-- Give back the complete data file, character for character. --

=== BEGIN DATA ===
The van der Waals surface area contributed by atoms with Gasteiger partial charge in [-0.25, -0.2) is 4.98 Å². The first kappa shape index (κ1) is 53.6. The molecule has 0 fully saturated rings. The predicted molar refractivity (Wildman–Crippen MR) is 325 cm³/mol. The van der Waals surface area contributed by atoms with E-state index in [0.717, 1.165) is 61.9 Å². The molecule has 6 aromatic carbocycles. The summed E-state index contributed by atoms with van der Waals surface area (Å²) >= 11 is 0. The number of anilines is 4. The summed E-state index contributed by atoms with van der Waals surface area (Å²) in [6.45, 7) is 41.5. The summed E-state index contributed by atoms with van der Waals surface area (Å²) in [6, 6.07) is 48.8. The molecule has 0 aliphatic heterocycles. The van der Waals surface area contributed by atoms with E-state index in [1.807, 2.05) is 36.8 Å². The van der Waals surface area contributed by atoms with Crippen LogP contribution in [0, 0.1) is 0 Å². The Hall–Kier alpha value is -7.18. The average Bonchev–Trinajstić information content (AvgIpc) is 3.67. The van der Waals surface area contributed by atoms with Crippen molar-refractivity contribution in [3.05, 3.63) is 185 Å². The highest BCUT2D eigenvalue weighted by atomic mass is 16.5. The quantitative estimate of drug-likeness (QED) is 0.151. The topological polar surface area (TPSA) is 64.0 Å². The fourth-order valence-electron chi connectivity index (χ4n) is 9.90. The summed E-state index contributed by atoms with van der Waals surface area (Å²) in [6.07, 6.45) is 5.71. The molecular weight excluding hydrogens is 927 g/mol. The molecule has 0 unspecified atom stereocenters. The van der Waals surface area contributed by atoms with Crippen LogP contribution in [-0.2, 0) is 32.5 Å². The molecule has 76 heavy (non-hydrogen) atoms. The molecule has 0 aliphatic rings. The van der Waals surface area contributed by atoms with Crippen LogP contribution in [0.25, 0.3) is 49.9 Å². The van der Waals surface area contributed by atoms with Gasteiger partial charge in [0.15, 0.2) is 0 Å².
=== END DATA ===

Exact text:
The van der Waals surface area contributed by atoms with Gasteiger partial charge in [-0.25, -0.2) is 4.98 Å². The first kappa shape index (κ1) is 53.6. The molecule has 0 fully saturated rings. The predicted molar refractivity (Wildman–Crippen MR) is 325 cm³/mol. The van der Waals surface area contributed by atoms with E-state index in [0.717, 1.165) is 61.9 Å². The molecule has 6 aromatic carbocycles. The summed E-state index contributed by atoms with van der Waals surface area (Å²) >= 11 is 0. The number of anilines is 4. The summed E-state index contributed by atoms with van der Waals surface area (Å²) in [6.45, 7) is 41.5. The summed E-state index contributed by atoms with van der Waals surface area (Å²) in [6, 6.07) is 48.8. The molecule has 0 aliphatic heterocycles. The van der Waals surface area contributed by atoms with E-state index in [1.807, 2.05) is 36.8 Å². The van der Waals surface area contributed by atoms with Crippen LogP contribution in [0, 0.1) is 0 Å². The Hall–Kier alpha value is -7.18. The average Bonchev–Trinajstić information content (AvgIpc) is 3.67. The van der Waals surface area contributed by atoms with Crippen molar-refractivity contribution in [3.05, 3.63) is 185 Å². The highest BCUT2D eigenvalue weighted by atomic mass is 16.5. The quantitative estimate of drug-likeness (QED) is 0.151. The topological polar surface area (TPSA) is 64.0 Å². The fourth-order valence-electron chi connectivity index (χ4n) is 9.90. The summed E-state index contributed by atoms with van der Waals surface area (Å²) in [6.07, 6.45) is 5.71. The molecular weight excluding hydrogens is 927 g/mol. The molecule has 0 unspecified atom stereocenters. The van der Waals surface area contributed by atoms with Crippen LogP contribution in [-0.2, 0) is 32.5 Å². The molecule has 76 heavy (non-hydrogen) atoms. The molecule has 0 aliphatic rings. The van der Waals surface area contributed by atoms with Crippen LogP contribution in [0.25, 0.3) is 49.9 Å². The van der Waals surface area contributed by atoms with Gasteiger partial charge in [0.15, 0.2) is 0 Å².